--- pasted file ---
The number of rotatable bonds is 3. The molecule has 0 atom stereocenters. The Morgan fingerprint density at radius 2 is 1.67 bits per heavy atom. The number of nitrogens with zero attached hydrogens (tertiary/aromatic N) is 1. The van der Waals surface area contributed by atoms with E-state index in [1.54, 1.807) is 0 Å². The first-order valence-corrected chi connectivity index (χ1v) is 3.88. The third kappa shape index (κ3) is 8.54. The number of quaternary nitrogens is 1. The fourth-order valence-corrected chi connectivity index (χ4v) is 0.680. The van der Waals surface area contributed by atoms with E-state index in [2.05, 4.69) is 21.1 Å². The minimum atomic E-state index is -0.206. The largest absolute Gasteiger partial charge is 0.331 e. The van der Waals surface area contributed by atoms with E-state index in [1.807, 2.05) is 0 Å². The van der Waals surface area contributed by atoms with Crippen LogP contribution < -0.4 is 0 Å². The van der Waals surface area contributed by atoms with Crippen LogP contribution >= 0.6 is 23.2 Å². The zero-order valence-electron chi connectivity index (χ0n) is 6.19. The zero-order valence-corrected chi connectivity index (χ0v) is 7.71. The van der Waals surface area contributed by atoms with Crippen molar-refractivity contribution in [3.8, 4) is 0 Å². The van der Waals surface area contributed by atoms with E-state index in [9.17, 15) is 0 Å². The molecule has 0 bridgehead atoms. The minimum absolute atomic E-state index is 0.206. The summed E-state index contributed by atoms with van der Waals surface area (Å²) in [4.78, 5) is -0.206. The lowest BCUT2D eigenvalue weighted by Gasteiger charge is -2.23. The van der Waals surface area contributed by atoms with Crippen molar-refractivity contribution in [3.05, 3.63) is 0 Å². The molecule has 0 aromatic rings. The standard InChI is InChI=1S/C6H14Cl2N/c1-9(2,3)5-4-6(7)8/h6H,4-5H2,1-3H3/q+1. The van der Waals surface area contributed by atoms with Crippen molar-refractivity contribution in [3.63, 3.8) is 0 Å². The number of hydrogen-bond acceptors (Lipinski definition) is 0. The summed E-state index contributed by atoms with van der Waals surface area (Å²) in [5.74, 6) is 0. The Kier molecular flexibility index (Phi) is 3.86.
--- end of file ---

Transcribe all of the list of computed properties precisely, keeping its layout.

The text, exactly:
The number of rotatable bonds is 3. The molecule has 0 atom stereocenters. The Morgan fingerprint density at radius 2 is 1.67 bits per heavy atom. The number of nitrogens with zero attached hydrogens (tertiary/aromatic N) is 1. The van der Waals surface area contributed by atoms with E-state index in [1.54, 1.807) is 0 Å². The first-order valence-corrected chi connectivity index (χ1v) is 3.88. The third kappa shape index (κ3) is 8.54. The number of quaternary nitrogens is 1. The fourth-order valence-corrected chi connectivity index (χ4v) is 0.680. The van der Waals surface area contributed by atoms with E-state index in [2.05, 4.69) is 21.1 Å². The minimum atomic E-state index is -0.206. The largest absolute Gasteiger partial charge is 0.331 e. The van der Waals surface area contributed by atoms with E-state index in [1.807, 2.05) is 0 Å². The van der Waals surface area contributed by atoms with Crippen LogP contribution < -0.4 is 0 Å². The van der Waals surface area contributed by atoms with Crippen LogP contribution >= 0.6 is 23.2 Å². The zero-order valence-electron chi connectivity index (χ0n) is 6.19. The zero-order valence-corrected chi connectivity index (χ0v) is 7.71. The van der Waals surface area contributed by atoms with Crippen molar-refractivity contribution in [3.8, 4) is 0 Å². The van der Waals surface area contributed by atoms with E-state index in [9.17, 15) is 0 Å². The molecule has 0 bridgehead atoms. The minimum absolute atomic E-state index is 0.206. The summed E-state index contributed by atoms with van der Waals surface area (Å²) in [4.78, 5) is -0.206. The lowest BCUT2D eigenvalue weighted by Gasteiger charge is -2.23. The van der Waals surface area contributed by atoms with Crippen molar-refractivity contribution in [3.05, 3.63) is 0 Å². The molecule has 0 aromatic rings. The standard InChI is InChI=1S/C6H14Cl2N/c1-9(2,3)5-4-6(7)8/h6H,4-5H2,1-3H3/q+1. The van der Waals surface area contributed by atoms with Crippen molar-refractivity contribution in [3.63, 3.8) is 0 Å². The number of hydrogen-bond acceptors (Lipinski definition) is 0. The summed E-state index contributed by atoms with van der Waals surface area (Å²) in [5.74, 6) is 0. The Kier molecular flexibility index (Phi) is 3.86.